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Cutting my own hair! And my husband's.
Same for me. It's fun!

Goodidea

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1) New cars are a waste of money. I previously thought a brand-new small compact car was the best financial car choice.
2) I never liked commuting. This website validating my distaste for commuting.
3) You have a choice to "not buy stuff" and instead "buy your freedom" That was the light bulb moment for me.
I like #3!

Telecaster

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Instapot. 

Dicey

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Instapot.
+ 2, 'cause we bought 2 of them on Prime Day a couple years ago. We use them a LOT.

nkt0

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Instapot.
+ 2, 'cause we bought 2 of them on Prime Day a couple years ago. We use them a LOT.

It's like a cult within a cult. :D

MishMash

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Instapot.
+ 2, 'cause we bought 2 of them on Prime Day a couple years ago. We use them a LOT.

It's like a cult within a cult. :D

I'm going to third the Instapot, that thing is a beast, and finally let me make good creme brŻlťe and risotto that I didn't have to spend hours attending to lol.

Other then that I'd say running the numbers (and getting a ton of feedback) that made me realize I COULD quit my soul sucking vampire squid of a job and take care of me for a while and we'd be fine.  A year and a half later, I've had badly needed spinal surgery, cleared my mind a bit and have a fresh start.  We've traveled to several states and several countries (have Rome and Greece coming up!) and DH likes the flexibility of never having to do anything house related ever, so the weekends are his to do with what he pleases instead of a mad housework rush.

Compromise was I had to let DH buy his expensive ass new pickup when our 15 year old car flat out died this year.  We looked at used ones but found quite a few that had been salvage titled in the Houston floods on the second hand market.  Even with that expensive cash purchase our investments are up almost 400k from when I quit (and we really haven't saved much as DHs leech of a father moved in for a little over a year of that until we booted him).

Honestly though, I'm getting a bit bored now that I've decompressed.  So I'm looking for a new job, no one wants to touch me with a 1.5yr gap but we are actually not stressing about it, which is nice, because I can tell you I was having a stroke about that before I quit.

Dicey

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Instapot.
+ 2, 'cause we bought 2 of them on Prime Day a couple years ago. We use them a LOT.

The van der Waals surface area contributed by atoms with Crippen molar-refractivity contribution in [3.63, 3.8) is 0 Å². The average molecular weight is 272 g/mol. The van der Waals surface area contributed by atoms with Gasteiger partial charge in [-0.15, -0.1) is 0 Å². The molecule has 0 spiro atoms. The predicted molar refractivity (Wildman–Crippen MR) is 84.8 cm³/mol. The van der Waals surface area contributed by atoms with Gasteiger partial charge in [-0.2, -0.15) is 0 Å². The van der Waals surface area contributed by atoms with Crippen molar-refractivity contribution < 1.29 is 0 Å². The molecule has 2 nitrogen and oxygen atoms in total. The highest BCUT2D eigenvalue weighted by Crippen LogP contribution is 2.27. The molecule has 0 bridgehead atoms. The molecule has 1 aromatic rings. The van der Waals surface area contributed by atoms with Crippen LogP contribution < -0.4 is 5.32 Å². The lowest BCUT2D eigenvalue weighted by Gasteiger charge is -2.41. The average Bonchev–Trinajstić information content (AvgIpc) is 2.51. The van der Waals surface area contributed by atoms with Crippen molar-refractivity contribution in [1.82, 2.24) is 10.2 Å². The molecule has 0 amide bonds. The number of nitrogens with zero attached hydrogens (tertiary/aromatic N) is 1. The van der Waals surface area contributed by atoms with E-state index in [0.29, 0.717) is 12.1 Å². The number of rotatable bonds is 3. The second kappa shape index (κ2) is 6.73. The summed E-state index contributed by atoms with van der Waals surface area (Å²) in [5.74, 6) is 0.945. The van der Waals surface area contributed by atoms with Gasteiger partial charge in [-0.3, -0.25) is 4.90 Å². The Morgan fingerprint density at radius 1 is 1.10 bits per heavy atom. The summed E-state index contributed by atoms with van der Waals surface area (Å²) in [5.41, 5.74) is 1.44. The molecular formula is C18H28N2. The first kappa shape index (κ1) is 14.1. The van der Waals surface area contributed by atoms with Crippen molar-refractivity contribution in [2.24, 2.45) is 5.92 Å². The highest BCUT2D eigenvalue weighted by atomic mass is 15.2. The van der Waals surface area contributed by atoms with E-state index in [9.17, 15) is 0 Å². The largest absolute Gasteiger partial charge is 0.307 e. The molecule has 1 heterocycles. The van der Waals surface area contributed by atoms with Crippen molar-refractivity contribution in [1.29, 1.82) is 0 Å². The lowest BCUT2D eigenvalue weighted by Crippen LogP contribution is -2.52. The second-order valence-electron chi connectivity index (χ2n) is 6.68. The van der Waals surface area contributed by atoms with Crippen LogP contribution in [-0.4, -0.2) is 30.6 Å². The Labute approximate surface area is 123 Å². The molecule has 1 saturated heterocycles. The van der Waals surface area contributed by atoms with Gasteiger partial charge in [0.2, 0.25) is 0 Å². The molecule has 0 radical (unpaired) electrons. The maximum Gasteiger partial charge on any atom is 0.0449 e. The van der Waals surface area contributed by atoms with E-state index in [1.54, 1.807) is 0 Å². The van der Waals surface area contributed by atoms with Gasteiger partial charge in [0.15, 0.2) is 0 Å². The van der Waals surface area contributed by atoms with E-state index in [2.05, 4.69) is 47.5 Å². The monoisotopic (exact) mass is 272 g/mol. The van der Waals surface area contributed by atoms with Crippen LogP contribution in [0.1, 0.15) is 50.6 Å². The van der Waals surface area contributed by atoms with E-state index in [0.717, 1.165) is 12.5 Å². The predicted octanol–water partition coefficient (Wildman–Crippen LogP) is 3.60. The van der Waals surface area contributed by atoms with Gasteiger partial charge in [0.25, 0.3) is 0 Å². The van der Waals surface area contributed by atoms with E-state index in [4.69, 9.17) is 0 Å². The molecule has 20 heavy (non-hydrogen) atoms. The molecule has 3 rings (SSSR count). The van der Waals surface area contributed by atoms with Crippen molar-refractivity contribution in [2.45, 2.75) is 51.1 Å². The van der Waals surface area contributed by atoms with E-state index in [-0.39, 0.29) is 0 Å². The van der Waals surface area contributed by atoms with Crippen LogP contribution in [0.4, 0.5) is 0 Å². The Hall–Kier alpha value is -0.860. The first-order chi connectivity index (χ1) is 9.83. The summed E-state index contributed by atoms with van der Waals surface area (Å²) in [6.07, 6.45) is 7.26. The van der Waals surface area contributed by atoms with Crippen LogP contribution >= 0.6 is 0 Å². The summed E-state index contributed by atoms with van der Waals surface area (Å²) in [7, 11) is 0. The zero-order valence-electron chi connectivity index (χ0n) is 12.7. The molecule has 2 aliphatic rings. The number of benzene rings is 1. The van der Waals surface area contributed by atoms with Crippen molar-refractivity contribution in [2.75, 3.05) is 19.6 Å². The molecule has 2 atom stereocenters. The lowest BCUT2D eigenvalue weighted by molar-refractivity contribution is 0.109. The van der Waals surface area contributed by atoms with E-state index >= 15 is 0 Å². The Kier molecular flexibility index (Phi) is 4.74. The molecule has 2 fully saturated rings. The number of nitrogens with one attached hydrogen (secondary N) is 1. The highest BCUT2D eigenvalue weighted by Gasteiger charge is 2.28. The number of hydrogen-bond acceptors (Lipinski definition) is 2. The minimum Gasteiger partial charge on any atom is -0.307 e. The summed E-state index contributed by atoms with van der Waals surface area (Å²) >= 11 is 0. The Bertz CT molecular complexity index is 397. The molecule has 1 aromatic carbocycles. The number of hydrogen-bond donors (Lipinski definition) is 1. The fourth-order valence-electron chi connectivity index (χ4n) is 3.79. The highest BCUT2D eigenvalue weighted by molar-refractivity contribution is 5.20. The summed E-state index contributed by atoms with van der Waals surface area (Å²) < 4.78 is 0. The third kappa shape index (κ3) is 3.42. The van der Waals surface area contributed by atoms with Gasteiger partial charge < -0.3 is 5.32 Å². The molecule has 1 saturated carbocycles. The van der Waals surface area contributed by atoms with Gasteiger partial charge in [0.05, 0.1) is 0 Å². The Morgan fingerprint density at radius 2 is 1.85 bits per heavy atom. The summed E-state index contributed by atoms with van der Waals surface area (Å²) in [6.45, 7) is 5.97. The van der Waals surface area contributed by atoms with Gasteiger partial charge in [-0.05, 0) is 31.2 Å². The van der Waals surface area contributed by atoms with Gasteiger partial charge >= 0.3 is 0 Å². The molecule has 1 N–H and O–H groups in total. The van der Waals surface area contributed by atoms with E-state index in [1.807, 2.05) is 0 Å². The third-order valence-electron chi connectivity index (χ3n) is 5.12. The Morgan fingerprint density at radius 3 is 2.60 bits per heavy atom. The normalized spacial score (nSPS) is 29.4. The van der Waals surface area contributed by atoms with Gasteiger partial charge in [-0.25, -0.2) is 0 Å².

It's like a cult within a cult. :D
Jumping back in to 'splain a little. Originally, I wanted an 8-quart IP, as I feed four adult sized humans every day and love to batch cook. On Prime Day, the 6-quart was cheap ($50, IIRC), but the 8-quart wasn't on sale, so two sixes cost less than one eight. After about a year and a half of steady use, they both died. Turns out the batch was defective and Amazon replaced each one with an upgraded model. Yesterday at Costco, I saw the new model for $109.99. Wow!

BTW, it's not a cult, it's a cult-ure. The IP makes great yogurt :p

CatamaranSailor

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I was already a "Frugal Gazette" fan (great newsletter/book set from early 90's) so I though I knew all the money saving tricks. WRONG! So many things picked up from this site and from the various threads (many of which have already been highlighted).

The biggest were:

  • A DIY attitude is awesome...not a necessity because you're poor and "can't afford a professional"
  • Getting the f*ck away from "professional" financial advisors who steer you into high cost funds and charge huge fees
  • Don't start a thread with B42 Titled "Why Paying off the Mortgage Instead of Investing Is Always Best" :)

-Last one was a joke B42...I've enjoyed the various threads examining both sides of THAT issue.

Besides understanding that personal freedom can be achieved by anyone, the best thing has been hearing and reading other's success stories. I'll probably never meet any of you in real life but there are so many people on these threads I'd like to buy a beer!
« Last Edit: August 25, 2018, 08:59:12 AM by CatamaranSailor »

Livingthedream55

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#1 Finding a community where my approach to things, time and money was the norm!
#2 Travel hacking!
#3 For the rare times I rent a car I found https://www.autoslash.com/ always got me the best price (even compared to coupons and spending time comparison shopping rates)

spicykissa

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Index investing. I was scared of investing before.


Dicey

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#1 Finding a community where my approach to things, time and money was the norm!
#2 Travel hacking!
#3 For the rare times I rent a car I found https://www.autoslash.com/ always got me the best price (even compared to coupons and spending time comparison shopping rates)
I totally forgot I discovered Autoslash here! We've used it twice with excellent results. The other one is Costco Travel, which is occasionally even better. We were in Seattle and wanted to rent a car downtown and return it to the airport a week later. Only Costco said ""No problem" and didn't charge extra, plus their rate was great.

ixtap

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I found MMM looking around to see if we were missing something on frugality. According to 99% of the websites available, we weren't. But the ideas here mean that instead of the long sabbatical we we're planning, we can take an extra couple of years to set ourselves up well for the sabbatical to be permanent, even with a higher budget.

Yes, I just said we will be working longer due to MMM and others of his ilk. We were willing to commit to a $30k budget for up to ten years, but not for 50.